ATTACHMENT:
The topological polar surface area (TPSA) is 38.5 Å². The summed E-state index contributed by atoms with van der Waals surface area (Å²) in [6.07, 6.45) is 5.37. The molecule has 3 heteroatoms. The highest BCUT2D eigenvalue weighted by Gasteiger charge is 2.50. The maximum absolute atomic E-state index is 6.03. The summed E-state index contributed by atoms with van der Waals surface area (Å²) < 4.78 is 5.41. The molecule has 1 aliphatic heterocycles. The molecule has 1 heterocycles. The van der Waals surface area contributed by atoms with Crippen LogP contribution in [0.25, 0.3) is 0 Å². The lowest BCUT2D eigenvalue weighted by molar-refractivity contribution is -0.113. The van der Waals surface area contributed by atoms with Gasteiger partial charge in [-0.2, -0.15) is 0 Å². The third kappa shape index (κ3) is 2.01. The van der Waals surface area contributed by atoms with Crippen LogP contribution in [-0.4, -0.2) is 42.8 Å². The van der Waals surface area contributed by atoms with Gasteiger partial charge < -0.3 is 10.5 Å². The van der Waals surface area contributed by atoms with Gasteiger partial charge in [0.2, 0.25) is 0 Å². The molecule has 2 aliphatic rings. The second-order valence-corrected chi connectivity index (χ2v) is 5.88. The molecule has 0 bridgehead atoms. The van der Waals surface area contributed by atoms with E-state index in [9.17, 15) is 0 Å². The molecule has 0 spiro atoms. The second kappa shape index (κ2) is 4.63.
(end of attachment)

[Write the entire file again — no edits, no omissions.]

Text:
The topological polar surface area (TPSA) is 38.5 Å². The summed E-state index contributed by atoms with van der Waals surface area (Å²) in [6.07, 6.45) is 5.37. The molecule has 3 heteroatoms. The highest BCUT2D eigenvalue weighted by Gasteiger charge is 2.50. The maximum absolute atomic E-state index is 6.03. The summed E-state index contributed by atoms with van der Waals surface area (Å²) < 4.78 is 5.41. The molecule has 1 aliphatic heterocycles. The molecule has 1 heterocycles. The van der Waals surface area contributed by atoms with Crippen LogP contribution in [0.25, 0.3) is 0 Å². The lowest BCUT2D eigenvalue weighted by molar-refractivity contribution is -0.113. The van der Waals surface area contributed by atoms with Gasteiger partial charge in [-0.2, -0.15) is 0 Å². The third kappa shape index (κ3) is 2.01. The van der Waals surface area contributed by atoms with Crippen LogP contribution in [-0.4, -0.2) is 42.8 Å². The van der Waals surface area contributed by atoms with Gasteiger partial charge < -0.3 is 10.5 Å². The van der Waals surface area contributed by atoms with Gasteiger partial charge in [0.2, 0.25) is 0 Å². The molecule has 2 aliphatic rings. The second-order valence-corrected chi connectivity index (χ2v) is 5.88. The molecule has 0 bridgehead atoms. The van der Waals surface area contributed by atoms with E-state index in [9.17, 15) is 0 Å². The molecule has 0 spiro atoms. The second kappa shape index (κ2) is 4.63.